Example 1 were twisted to obtain a yarn 7 having 350 trs./ m. and then passed at room temperature through a bath containing 15% of diphenyl dissolved in ethyl alcohol.

yarn was then fed to a drying godet which was heated to The 80 C. and to which belonged an intermediate roller, the yarn being wrapped 12 times around the godet. The godet was driven at a circumferential speed otso m./ min. The yarn then traveled through a heating chamber which was cm. long and electrically heated to 260 C. The heating chamber was provided on one side with a slit-like opening 2 to 5 mm. wide in which the yarn traveled without touching the hot walls of the chamber. The yarn was then drawn off by the draw godet, around which it was wrapped 12 times, at a speed of 42.5 m./minute so that the yard was allowed to shrink in the heating chamher by 15 After leaving the draw godet, the yarn was wound up.

The yarns so obtained were ready for sale and were of very good quality. They were twisted, heat-set, woundup and entirely free from loops and thread ends. Comparison yarns. which had been made from the same cops but had been first twisted, then heat-set with hot steam on a special bobbin and finally wound up in separate operations possessed poorer textile properties than the yarns prepared according to Example 1.

Example 2 Continuous filaments of polyethylene terephthalate havinga titer of 100/50 were stretched under conditions under which an extremely large amount of loops and thread ends would have been expected to form. Half the cop was worked up as described in Example 1 and the remaining half was worked up discontinuously While otherwise proceeding as described in Example 1. A determination of the formation of loops and thread ends clearly showed that almost no loops and thread ends were formed in the continuous process of the present invention.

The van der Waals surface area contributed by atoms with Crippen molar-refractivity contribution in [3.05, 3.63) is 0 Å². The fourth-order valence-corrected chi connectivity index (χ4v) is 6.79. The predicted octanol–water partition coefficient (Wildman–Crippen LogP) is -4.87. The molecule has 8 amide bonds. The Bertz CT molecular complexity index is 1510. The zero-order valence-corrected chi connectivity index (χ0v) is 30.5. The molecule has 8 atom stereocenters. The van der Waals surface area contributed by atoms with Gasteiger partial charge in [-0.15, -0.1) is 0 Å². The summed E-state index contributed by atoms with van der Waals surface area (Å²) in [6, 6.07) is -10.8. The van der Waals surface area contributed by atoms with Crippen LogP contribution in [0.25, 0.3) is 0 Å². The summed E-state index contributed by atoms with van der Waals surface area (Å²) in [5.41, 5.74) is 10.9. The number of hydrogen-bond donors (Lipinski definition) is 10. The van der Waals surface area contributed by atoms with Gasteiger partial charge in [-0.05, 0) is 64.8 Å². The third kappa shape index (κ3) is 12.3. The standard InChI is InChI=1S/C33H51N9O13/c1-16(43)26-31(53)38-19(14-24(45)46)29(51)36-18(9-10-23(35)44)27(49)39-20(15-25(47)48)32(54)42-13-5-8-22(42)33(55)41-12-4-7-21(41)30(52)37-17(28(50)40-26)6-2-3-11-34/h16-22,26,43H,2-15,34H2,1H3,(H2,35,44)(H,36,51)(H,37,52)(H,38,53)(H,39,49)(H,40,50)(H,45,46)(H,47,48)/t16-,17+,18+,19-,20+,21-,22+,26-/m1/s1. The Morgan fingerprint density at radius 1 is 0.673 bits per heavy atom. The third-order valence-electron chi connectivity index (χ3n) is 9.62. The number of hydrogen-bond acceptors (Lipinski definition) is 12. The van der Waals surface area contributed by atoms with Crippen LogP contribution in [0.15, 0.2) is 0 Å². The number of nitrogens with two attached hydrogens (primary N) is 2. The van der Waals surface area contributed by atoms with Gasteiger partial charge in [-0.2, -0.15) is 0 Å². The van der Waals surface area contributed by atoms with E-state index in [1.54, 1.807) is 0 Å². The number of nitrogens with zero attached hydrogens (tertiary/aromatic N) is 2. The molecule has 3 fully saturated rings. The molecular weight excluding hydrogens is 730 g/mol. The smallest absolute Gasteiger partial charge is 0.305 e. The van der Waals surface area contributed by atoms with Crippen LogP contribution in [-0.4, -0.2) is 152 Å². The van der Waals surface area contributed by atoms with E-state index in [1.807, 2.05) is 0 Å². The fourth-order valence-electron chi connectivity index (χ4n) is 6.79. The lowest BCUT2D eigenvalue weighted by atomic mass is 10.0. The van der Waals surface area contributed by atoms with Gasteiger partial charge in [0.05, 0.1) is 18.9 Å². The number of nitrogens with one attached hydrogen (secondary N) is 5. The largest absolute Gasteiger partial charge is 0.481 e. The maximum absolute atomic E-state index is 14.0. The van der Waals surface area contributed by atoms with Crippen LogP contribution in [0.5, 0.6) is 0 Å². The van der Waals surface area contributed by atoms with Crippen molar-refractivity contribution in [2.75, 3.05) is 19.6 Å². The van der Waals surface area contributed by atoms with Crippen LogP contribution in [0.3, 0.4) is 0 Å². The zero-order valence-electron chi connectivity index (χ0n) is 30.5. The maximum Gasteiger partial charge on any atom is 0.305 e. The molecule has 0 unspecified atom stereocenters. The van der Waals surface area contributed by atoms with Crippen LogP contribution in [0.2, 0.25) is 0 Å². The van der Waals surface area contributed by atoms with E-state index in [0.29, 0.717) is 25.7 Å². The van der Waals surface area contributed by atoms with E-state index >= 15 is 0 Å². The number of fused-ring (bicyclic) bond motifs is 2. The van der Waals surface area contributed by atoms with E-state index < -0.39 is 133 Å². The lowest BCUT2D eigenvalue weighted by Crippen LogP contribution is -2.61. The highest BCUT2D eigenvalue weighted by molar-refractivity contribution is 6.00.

Example 3 A cop carrying stretched continuous filaments of polyethylene terephthalate having a titer of 100/ 50 was twisted to obtain 350 trs./m. S-twist and worked up as described in Example 1. The bath contained a 15% aqueous sorbitol solution of room temperature. The drying godet was heated to 100 C. and was surrounded 12 times by the yarn. The speed was 50 m./ min. The heating slit was heated to 260 C. The draw godet around which the yarn was also wrapped 12 times rotated at a speed of 37.5 m./min. so that the yarn was allowed to shrink by 25%. After having left the draw godet, the yarn was wound up on a bobbin.

The yarns could be dyed particularly well with dispersion dyestuils, deep shades being obtained. he yarns were free from loops and thread ends and had the following textile values:

Tensile strength g./den 4.5

Elongation at break a percent 43.8

Capillary loops per 10,000 m. 0

Thread ends per 10,000 m O Shrinkage on boiling "percent" 0.9